A disadvantage to the interrogator antenna system described above lies in the requirement for the installation of the separate interrogation antennae adjacent the tire parameter sensor units. The necessary electrical cabling must be routed between the controller and the individual antennae. This imposes a requirement of careful routing of the cables to avoid mechanical abrasion, electrical interference, and thermal stresses over time. As a consequence, installation cost and hardware durability are factors of concern when deciding to implement such a system.
Efforts to provide a simple, inexpensive, reliable, and accurate sensor unit location feature for a tire parameter sensing system devoid of the above-noted disadvantages have not been successful to date.
The invention comprises a method and system for providing sensor unit location information which is simple and inexpensive to implement, highly reliable, and accurate.
In a first apparatus aspect, the invention comprises a sensor unit for use with a vehicle mounted tire parameter monitoring system having at least one tire parameter sensor, the sensor unit including a magnetic sensing element for generating location signals from magnetic fields encountered by the magnetic sensing element; a microcontroller coupled to the magnetic sensing element for receiving and processing the location signals and tire parameter signals from an associated tire parameter sensor; and a signal generator controlled by the microcontroller for transmitting the processed location signals and the tire parameter signals to a receiving location. The magnetic sensing element of the sensor unit preferably comprises an inductive coil having an output coupled to an input of the microcontroller.
The sensor unit further preferably includes an analog-to-digital converter having an input coupled to the magnetic sensing element and an output coupled to the microcontroller for converting the analog location signals to digital form.
The sensor unit further includes one or more tire parameter sensors each having an output coupled to the microcontroller for supplying current values of the monitored tire parameters for processing by the microcontroller.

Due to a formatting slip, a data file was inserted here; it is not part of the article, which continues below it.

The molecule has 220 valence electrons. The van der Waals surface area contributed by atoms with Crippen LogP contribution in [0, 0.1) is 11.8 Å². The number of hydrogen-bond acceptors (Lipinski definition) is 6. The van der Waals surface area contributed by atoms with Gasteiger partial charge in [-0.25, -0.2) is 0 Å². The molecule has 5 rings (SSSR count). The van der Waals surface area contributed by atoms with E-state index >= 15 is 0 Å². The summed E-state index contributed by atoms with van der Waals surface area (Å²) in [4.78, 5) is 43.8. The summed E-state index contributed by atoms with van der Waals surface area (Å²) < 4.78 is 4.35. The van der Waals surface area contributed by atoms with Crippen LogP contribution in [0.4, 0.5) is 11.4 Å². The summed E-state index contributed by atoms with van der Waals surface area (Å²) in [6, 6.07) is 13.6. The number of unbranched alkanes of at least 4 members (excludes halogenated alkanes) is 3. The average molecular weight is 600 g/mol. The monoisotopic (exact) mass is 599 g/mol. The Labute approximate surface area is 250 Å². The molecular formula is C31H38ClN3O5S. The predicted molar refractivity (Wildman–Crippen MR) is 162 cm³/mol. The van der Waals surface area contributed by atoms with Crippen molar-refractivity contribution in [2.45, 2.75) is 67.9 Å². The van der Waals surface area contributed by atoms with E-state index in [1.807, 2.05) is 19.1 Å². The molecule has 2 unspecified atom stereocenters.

In a second apparatus aspect, the invention comprises a tire parameter monitoring system for monitoring the current values of tire parameters of tires mounted on a vehicle, the system comprising a plurality of sensor units each associated to a different tire on the vehicle, each sensor unit including a magnetic sensing element for generating location signals from magnetic fields encountered by the magnetic sensing element; a microcontroller coupled to the magnetic sensing element for receiving and processing the location signals and tire parameter signals from an associated tire parameter sensor; and a signal generator controlled by the microcontroller for transmitting the processed location signals and the tire parameter signals to a receiving location; and a plurality of sets of magnets for generating a plurality of different magnetic field signals, each set of magnets being located in proximity to a different one of the plurality of sensor units in a location at which the magnetic field generated thereby is encountered by the corresponding sensor unit as the associated tire rotates. Each magnetic sensing element preferably comprises an inductive coil.
Each sensor unit preferably includes an analog-to-digital converter having an input coupled to the magnetic sensing element and an output coupled to the microcontroller for converting analog location signals to digital form.
Each said sensor unit further preferably includes one or more tire parameter sensors each having an output coupled to the microcontroller for supplying current values of the monitored tire parameters for processing by the microcontroller.
The system further includes a receiver processor for receiving and processing the location signals and tire parameter signals from the sensor units.
From a process standpoint, the invention comprises a method of correlating tire parameter signals generated by sensor units associated to different ones of a plurality of tires on a vehicle with the location of tires whose parameters are monitored by the sensor units, the method comprising the steps of:
Step (a) of generating preferably includes the step of using a plurality of sets of permanent magnets, each set being located in proximity to a different tire.
Step (b) of converting preferably includes the steps of moving a magnetic sensing element located on a given sensor unit through the proximate magnetic field signal.
Each electric sensor unit location signal is preferably an analog signal; and step (b) of converting preferably includes the step of converting the analog signal to a digital signal.